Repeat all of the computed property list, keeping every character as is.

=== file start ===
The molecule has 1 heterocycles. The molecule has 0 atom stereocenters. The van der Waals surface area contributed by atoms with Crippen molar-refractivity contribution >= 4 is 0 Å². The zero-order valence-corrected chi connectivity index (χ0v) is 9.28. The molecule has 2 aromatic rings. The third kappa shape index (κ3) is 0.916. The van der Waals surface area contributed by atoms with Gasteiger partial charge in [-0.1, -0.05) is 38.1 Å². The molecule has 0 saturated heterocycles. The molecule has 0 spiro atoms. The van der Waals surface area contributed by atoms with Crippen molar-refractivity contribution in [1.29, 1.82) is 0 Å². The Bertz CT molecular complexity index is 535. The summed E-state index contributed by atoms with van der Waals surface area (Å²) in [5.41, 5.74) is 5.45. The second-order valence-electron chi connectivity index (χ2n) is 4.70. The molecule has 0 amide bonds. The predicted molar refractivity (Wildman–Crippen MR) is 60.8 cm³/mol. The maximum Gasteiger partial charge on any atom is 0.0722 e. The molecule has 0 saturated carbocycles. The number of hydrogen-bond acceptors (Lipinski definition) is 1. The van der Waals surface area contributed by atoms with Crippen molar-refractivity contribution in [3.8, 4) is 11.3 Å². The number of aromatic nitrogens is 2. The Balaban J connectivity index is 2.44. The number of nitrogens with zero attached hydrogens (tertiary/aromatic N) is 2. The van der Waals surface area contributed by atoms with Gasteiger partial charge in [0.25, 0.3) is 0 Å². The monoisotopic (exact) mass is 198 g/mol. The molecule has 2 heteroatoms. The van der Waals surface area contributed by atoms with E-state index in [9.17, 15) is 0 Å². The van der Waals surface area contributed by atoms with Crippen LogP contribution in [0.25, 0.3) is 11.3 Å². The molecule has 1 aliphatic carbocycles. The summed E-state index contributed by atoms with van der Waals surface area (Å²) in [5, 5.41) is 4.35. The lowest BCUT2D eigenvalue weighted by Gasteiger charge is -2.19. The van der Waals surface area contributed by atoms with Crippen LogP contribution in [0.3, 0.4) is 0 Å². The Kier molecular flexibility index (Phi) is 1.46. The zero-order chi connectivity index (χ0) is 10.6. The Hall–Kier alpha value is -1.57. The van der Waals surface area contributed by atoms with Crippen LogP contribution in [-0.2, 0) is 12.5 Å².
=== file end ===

The molecule has 1 heterocycles. The molecule has 0 atom stereocenters. The van der Waals surface area contributed by atoms with Crippen molar-refractivity contribution >= 4 is 0 Å². The zero-order valence-corrected chi connectivity index (χ0v) is 9.28. The molecule has 2 aromatic rings. The third kappa shape index (κ3) is 0.916. The van der Waals surface area contributed by atoms with Gasteiger partial charge in [-0.1, -0.05) is 38.1 Å². The molecule has 0 saturated heterocycles. The molecule has 0 spiro atoms. The van der Waals surface area contributed by atoms with Crippen molar-refractivity contribution in [1.29, 1.82) is 0 Å². The Bertz CT molecular complexity index is 535. The summed E-state index contributed by atoms with van der Waals surface area (Å²) in [5.41, 5.74) is 5.45. The second-order valence-electron chi connectivity index (χ2n) is 4.70. The molecule has 0 amide bonds. The predicted molar refractivity (Wildman–Crippen MR) is 60.8 cm³/mol. The maximum Gasteiger partial charge on any atom is 0.0722 e. The molecule has 0 saturated carbocycles. The number of hydrogen-bond acceptors (Lipinski definition) is 1. The van der Waals surface area contributed by atoms with Crippen molar-refractivity contribution in [3.8, 4) is 11.3 Å². The number of aromatic nitrogens is 2. The Balaban J connectivity index is 2.44. The number of nitrogens with zero attached hydrogens (tertiary/aromatic N) is 2. The van der Waals surface area contributed by atoms with Gasteiger partial charge in [0.25, 0.3) is 0 Å². The monoisotopic (exact) mass is 198 g/mol. The molecule has 2 heteroatoms. The van der Waals surface area contributed by atoms with E-state index in [9.17, 15) is 0 Å². The van der Waals surface area contributed by atoms with Crippen LogP contribution in [0.25, 0.3) is 11.3 Å². The molecule has 1 aliphatic carbocycles. The summed E-state index contributed by atoms with van der Waals surface area (Å²) in [5, 5.41) is 4.35. The lowest BCUT2D eigenvalue weighted by Gasteiger charge is -2.19. The van der Waals surface area contributed by atoms with Crippen LogP contribution in [0.3, 0.4) is 0 Å². The Kier molecular flexibility index (Phi) is 1.46. The zero-order chi connectivity index (χ0) is 10.6. The Hall–Kier alpha value is -1.57. The van der Waals surface area contributed by atoms with Crippen LogP contribution in [-0.2, 0) is 12.5 Å².